MANILA

Palace clarifies: Duterte won't ignore arbitral ruling

PRESIDENT Rodrigo Duterte has no plan of abandoning the Philippines' arbitral win against China on the South China Sea conflict to give way for the two nations' joint exploration and development of oil and gas reserves, Malacañang said on Thursday, September 12.

Presidential Spokesperson Salvador Panelo issued the clarification two days after Duterte said he would "ignore" the sea ruling to ensure "economic activity" in the Philippines' exclusive economic zone.

In a press conference, Panelo clarified that the arbitral ruling remains the subject to "peaceful" talks between Manila and Beijing.

"The setting aside does not mean that we will abandon it. What the President means is that, as we have repeatedly said and as he said too, the arbitral ruling is stilll subject to talks between the two countries, negotiations [are] ongoing peacefully," the Palace official said.

"But meanwhile, we focus with other concerns that may mutually benefit the two countries," he added.

On Tuesday, September 10, Duterte recalled that Chinese President Xi Jinping had asked him to "set aside" Manila's historic arbitral win, in order to advance its oil exploration plans with Beijing.

The July 2016 ruling issued by the Hague-based Permanent Court of Arbitration affirmed Manila's petition against China's extensive claims to most features of the South China Sea.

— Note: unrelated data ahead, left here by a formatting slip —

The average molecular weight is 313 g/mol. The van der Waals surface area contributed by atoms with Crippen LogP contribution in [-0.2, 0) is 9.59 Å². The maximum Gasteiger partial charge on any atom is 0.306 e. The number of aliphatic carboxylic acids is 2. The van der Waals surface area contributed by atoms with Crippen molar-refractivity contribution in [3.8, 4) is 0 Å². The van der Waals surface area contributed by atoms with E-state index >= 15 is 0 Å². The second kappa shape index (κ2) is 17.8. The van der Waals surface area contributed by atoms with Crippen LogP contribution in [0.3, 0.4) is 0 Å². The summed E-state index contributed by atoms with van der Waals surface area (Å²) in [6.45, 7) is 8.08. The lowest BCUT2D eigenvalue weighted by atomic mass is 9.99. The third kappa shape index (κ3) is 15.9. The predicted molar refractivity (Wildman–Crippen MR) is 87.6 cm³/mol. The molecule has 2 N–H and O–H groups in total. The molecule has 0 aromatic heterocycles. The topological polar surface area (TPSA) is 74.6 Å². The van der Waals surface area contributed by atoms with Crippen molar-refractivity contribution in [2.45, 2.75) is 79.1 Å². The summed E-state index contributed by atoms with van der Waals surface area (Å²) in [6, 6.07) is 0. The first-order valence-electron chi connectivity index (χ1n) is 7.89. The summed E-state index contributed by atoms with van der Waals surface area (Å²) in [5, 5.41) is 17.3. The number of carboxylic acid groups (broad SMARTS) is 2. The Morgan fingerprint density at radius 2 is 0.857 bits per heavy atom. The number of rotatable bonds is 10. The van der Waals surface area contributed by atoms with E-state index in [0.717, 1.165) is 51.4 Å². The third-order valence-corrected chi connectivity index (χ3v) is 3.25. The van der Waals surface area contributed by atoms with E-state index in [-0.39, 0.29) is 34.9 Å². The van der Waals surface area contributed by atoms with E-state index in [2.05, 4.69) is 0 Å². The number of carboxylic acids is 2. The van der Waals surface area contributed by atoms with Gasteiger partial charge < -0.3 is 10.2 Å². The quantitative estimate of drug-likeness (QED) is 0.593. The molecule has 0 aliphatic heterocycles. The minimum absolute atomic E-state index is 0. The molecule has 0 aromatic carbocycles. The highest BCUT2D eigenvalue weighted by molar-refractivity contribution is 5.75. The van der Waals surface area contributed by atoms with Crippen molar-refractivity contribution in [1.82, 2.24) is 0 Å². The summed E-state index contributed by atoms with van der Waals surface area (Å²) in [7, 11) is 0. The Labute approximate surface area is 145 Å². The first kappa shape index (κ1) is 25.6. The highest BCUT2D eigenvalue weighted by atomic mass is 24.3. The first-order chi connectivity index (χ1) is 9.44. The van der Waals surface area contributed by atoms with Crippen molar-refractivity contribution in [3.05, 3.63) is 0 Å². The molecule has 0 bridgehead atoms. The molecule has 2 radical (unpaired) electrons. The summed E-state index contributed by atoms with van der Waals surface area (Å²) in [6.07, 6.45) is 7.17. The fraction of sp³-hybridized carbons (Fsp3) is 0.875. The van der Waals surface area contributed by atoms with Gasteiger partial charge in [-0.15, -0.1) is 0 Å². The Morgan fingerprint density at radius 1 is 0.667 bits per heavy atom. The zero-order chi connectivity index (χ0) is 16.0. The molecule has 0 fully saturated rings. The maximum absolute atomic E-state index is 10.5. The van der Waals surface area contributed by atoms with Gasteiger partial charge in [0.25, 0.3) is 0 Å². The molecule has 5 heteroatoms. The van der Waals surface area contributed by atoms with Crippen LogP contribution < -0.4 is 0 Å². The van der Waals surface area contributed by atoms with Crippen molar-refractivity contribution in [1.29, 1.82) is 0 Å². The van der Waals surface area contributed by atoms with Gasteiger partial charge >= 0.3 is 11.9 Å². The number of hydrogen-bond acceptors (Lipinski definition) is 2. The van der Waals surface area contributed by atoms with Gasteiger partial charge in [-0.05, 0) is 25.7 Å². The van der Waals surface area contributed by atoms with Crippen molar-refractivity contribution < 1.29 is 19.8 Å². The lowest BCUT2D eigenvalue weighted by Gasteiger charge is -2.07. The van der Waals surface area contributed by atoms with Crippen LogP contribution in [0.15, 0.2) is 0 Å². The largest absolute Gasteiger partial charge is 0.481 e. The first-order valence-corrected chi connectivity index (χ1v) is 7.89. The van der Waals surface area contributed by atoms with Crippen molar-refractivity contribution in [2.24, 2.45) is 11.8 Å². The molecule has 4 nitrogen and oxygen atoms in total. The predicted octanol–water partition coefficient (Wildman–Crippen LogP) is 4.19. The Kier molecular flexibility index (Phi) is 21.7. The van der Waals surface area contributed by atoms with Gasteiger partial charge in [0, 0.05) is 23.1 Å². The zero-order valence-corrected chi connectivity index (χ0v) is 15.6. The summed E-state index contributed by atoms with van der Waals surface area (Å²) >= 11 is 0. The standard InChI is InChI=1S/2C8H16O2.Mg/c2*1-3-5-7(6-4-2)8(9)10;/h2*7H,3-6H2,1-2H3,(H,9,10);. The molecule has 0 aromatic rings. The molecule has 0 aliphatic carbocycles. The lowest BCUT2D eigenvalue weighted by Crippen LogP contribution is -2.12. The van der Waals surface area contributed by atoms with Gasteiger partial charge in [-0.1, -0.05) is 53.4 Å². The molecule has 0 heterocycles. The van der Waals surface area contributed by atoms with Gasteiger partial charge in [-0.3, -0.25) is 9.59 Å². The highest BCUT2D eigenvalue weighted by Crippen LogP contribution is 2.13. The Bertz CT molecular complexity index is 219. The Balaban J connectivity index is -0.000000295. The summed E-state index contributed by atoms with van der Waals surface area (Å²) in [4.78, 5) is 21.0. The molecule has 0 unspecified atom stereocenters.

The President made the remark, as he noted that Xi had promised a 60 percent-40 percent revenue sharing scheme in favor of the Philippines.

"Ang China, 'Set aside the arbitral ruling. Set aside your claim. Then allow everybody connected with the Chinese companies.' They want to explore and if there is something, sabi nila, 'we would be gracious enough to give you 60 percent'. Forty [percent] lang ang kanila. That is the promise of Xi Jinping," Duterte said.

(China said, "Set aside the arbitral ruling. Set aside your claim. Then allow everybody connected with the Chinese companies.' They want to explore and if there is something, they said, 'we would be gracious enough to give you 60 percent'. They will get the remaining 40 percent. That is the promise of Xi Jinping.)

"Kasi 'yang (Because that) exclusive economic zone is part of the arbitral ruling which we will ignore to come up with an economic activity," he added.

Under the planned joint exploration deal, the Philippines will get 60 percent of the oil and natural gas resources while China will take the remaining 40 percent.

Panelo explained that the two countries would seek a joint oil and gas development, while there is still an "impasse" in the sea disputes.

"The arbitral ruling is still subject to peaceful talks. 'Yun ang ibig sabihin nun. In other words, impasse pa e, so hayaan mo muna silang mag-usap (That's what it meant. In other words, there's an impasse so let them negotiate first). So let's talk about other things like this joint exploration," he said.

"'Yun ang ibig sabihin nun. Hindi 'yung naka-focus ka lang doon (That's what it meant. You do not focus on the sea ruling). As we have always said, the relationship between the two countries is not measured by the conflict in the West Philippine Sea alone," Panelo added. (SunStar Philippines)


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